• 6
     Additional concepts and terms were offered to provide clearer ways to express qualities for which the etiologic label “idiopathic” had been inappropriately substituted. Suggested terms were self-limited (the epilepsy resolves completely on its own with time) and pharmacoresponsive (the epilepsy has a high probability of responding to treatment). Practically speaking, it would be more informative and direct to tell a patient that he has a self-limited, and easily treatable epilepsy than that his epilepsy is “idiopathic” and then have to explain that means presumed genetic, and then explain the prognosis, which actually varies considerably among the “idiopathic” epilepsies. The concept of epileptic encephalopathy was also emphasized. This has considerable implications for encouraging seizure control as early as possible and for recognizing the cognitive impact of seizures and epileptic activity regardless of age of the patient.
Table 2.   Two examples illustrating different ways that information could be organized about specific forms of epilepsy (electroclinical syndromes)
(A) Myoclonic seizures
Mandatory or typicalMay occur but are not distinctive of syndromeUnusual or exclusionary
Myoclonic epilepsy in infancy JME Progressive myoclonus epilepsy Early myoclonic encephalopathyEpilepsy with myoclonic-atonic seizures Epilepsy with myoclonic absence DravetCAE JAE Epilepsy with GTC only Lennox-Gastaut Ohtahara Benign familial neonatal epilepsy Epilepsy with malignant migrating focal seizures West syndrome BECTS ADNFLE Early-onset occipital epilepsy (Panayiotopoulos) Late-onset occipital epilepsy (Gastaut) LKS-CSWS Autosomal focal epilepsy with auditory features Familial temporal lobe epilepsy Familial epilepsy with variable foci
(B) Interictal EEG: generalized spike wave
Mandatory or typicalUnusual or exclusionary
  1. The syndromes are identified according to (A) the occurrence of myoclonic seizures or (B) generalized spike wave abnormality on the EEG. (B) Syndromes organized according to the presence of generalized spike wave (GSW) on EEG studies. Where syndromes do have GSW, the frequency and regularity of the GSW is written in brackets. In the unusual category, the most typical EEG finding for each syndrome is noted.

  2. ADNFLE, autosomal dominant nocturnal frontal lobe epilepsy; BECTS, benign epilepsy with centrotemporal spikes; CAE, childhood absence epilepsy; GTC, generalized tonic–clonic seizures; JAE, juvenile absence epilepsy; JME, juvenile myoclonic epilepsy; LKS-CSWS, Landau-Kleffner syndrome—continuous spike wave in sleep; Irreg, irregular; Reg, regular; BS, burst suppression; MF, multifocal; Hyp, hypsarrhythmia; CTS, centrotemporal spikes; CSWS, continuous spike wave during slow wave sleep.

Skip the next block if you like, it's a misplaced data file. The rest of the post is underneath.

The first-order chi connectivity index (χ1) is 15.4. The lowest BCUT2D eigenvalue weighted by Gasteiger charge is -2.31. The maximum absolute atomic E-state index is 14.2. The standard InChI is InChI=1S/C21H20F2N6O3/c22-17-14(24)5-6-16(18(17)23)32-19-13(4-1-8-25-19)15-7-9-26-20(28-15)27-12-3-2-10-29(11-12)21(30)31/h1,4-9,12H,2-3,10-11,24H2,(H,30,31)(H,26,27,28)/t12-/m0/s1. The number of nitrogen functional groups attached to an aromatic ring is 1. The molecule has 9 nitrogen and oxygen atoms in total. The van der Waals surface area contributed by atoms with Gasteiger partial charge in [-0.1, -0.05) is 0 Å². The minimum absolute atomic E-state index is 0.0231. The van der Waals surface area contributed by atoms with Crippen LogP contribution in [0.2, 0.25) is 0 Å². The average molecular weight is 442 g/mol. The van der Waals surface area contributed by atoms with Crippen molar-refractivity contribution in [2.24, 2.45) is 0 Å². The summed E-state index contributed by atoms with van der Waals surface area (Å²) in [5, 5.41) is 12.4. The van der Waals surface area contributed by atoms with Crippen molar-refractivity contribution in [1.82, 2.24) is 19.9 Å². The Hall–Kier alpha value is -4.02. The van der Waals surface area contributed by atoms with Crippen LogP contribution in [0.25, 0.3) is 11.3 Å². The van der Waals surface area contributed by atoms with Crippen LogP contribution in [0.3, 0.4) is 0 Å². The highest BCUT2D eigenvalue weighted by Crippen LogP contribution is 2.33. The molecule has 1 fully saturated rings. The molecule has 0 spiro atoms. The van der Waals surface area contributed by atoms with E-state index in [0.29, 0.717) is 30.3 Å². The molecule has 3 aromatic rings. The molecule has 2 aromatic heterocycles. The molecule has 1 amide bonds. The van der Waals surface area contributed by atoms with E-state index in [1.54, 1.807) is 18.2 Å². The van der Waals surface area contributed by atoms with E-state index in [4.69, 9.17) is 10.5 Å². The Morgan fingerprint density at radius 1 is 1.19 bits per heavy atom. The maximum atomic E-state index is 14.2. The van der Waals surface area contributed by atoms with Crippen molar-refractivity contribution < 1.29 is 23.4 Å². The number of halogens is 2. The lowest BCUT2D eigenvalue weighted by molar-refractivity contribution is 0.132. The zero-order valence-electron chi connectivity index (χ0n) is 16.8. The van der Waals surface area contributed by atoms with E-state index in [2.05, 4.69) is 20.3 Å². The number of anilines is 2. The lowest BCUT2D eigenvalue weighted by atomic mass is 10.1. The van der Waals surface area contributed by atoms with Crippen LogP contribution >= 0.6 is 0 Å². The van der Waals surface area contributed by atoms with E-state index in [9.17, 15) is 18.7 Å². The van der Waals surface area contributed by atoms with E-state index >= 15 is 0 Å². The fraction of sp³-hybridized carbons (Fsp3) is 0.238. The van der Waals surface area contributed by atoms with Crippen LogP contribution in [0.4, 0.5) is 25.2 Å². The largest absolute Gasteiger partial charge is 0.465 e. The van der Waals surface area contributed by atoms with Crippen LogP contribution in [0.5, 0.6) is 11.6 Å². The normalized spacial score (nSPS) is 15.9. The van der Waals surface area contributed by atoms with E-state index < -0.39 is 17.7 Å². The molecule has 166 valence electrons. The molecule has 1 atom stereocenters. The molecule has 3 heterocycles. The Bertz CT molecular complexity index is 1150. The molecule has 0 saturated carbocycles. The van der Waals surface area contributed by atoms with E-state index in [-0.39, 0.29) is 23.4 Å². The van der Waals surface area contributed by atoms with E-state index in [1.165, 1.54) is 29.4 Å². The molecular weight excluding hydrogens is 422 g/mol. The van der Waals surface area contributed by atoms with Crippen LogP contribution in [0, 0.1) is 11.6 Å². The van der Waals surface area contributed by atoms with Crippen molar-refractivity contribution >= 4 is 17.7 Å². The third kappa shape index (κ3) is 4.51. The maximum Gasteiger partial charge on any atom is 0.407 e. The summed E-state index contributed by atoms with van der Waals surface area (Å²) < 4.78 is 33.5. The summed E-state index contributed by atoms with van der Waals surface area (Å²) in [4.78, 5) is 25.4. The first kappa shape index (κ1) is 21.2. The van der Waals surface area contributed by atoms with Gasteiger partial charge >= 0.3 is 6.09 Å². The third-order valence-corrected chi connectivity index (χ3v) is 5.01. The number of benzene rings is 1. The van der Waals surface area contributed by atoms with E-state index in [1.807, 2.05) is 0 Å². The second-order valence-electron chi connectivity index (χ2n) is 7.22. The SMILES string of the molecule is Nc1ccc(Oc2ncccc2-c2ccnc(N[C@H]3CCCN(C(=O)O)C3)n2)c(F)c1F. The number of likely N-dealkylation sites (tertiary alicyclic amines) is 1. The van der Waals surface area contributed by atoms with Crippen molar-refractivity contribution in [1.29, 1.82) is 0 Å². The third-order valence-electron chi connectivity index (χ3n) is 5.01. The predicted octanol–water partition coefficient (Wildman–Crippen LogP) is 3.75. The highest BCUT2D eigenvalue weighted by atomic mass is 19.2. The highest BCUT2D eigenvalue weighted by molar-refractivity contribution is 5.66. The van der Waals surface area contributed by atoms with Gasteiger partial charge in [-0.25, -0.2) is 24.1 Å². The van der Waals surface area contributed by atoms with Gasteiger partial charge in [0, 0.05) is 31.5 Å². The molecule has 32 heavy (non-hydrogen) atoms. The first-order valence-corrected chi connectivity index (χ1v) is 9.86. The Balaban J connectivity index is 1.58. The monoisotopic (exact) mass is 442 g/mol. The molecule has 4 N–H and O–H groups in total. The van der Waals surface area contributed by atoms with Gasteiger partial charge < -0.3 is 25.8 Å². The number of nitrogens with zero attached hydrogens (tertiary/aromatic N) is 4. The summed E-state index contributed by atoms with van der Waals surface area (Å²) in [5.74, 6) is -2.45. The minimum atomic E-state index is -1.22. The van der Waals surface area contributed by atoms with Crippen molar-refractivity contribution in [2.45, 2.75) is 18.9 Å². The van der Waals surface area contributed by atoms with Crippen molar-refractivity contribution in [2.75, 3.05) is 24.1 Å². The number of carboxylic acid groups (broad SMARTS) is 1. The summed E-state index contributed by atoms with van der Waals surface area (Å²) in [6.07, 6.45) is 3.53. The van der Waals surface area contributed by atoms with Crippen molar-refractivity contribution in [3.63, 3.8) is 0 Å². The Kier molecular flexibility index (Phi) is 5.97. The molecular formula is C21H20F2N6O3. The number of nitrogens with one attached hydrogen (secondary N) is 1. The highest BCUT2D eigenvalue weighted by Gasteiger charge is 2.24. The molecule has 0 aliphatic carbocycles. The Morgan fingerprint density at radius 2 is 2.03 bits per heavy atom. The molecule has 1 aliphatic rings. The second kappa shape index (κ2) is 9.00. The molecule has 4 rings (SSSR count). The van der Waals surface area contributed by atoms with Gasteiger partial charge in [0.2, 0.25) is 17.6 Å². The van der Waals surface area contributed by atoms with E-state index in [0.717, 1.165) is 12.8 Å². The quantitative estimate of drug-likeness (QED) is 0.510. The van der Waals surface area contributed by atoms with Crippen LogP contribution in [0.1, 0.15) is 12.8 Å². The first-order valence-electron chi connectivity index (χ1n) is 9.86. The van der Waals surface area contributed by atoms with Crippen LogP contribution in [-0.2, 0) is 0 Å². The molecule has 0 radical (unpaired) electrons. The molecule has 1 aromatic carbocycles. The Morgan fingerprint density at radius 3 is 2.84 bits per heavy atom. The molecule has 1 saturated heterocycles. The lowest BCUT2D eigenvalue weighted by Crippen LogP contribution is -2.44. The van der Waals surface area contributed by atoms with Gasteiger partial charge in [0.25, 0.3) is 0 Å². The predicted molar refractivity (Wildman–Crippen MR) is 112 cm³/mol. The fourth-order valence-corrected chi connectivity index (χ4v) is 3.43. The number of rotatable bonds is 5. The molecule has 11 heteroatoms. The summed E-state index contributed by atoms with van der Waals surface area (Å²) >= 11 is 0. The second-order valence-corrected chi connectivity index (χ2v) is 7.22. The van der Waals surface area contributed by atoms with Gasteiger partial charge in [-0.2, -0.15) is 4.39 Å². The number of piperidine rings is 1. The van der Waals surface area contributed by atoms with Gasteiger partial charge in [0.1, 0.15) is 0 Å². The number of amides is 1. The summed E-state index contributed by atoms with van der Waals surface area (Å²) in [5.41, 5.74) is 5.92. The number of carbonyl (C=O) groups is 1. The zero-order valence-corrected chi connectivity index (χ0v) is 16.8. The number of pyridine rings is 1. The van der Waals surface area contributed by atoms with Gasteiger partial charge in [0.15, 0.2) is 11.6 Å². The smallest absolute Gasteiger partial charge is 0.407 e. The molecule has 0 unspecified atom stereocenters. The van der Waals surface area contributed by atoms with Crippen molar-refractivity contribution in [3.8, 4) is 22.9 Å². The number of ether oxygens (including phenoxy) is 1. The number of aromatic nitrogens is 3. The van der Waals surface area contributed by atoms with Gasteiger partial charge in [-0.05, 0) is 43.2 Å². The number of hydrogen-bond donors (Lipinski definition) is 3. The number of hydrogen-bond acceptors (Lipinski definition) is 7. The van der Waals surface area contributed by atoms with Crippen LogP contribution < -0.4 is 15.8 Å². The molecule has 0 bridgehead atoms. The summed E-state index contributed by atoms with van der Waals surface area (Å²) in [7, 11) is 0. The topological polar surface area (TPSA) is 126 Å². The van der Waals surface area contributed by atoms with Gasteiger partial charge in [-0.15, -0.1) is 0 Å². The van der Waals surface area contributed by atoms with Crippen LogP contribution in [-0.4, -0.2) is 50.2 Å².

Myoclonic epilepsy in infancy (Irreg) JME (>3 Hz) Progressive myoclonus epilepsies (Irreg) Epilepsy with myoclonic-atonic seizures (>3 Hz) Epilepsy with myoclonic absence (Reg 3Hz) Dravet (>3 Hz) CAE (Reg 3 Hz) JAE (>3 Hz) Epilepsy with GTC only (>3 Hz) Lennox-Gastaut (<2.5 Hz)Early myoclonic encephalopathy (BS) Ohtahara (BS) Benign familial neonatal epilepsy (MF) Epilepsy with malignant migrating focal seizures (MF) West syndrome (Hyp) BECTS (CTS) ADNFLE (focal) Early-onset occipital epilepsy (Panayiotopoulos) (focal) Late-onset occipital epilepsy (Gastaut) (focal) LKS-CSWS (CSWS) Autosomal focal epilepsy with auditory features (focal) Familial temporal lobe epilepsy (focal) Familial epilepsy with variable foci (focal)

There is understandable discomfort with the loss of the older terms. Keeping them for the sake of convenience and comfort will lead to a situation in which clinicians are left behind speaking an archaic language while the scientific community making the inroads into advancing our knowledge moves on and adopts a language more suited for its purposes. That would create an unfortunate barrier between new breakthroughs and practice. We will have to go through a growing phase, and that will require some maturity and patience on everyone’s part. Getting it right will require yet some time. Putting this off longer for convenience or comfort is simply not an option.


  1. Top of page
  2. Summary
  3. Acknowledgments
  4. Disclosures
  5. References

The authors are the recent past and current Chairs of the ILAE Commission on Classification and Terminology (Dr. Berg 2005–2009, Dr. Scheffer 2009–2013).


  1. Top of page
  2. Summary
  3. Acknowledgments
  4. Disclosures
  5. References

The authors have no conflicts of interest to report. We confirm that we have read the Journal’s position on issues involved in ethical publication and affirm that this report is consistent with those guidelines.


  1. Top of page
  2. Summary
  3. Acknowledgments
  4. Disclosures
  5. References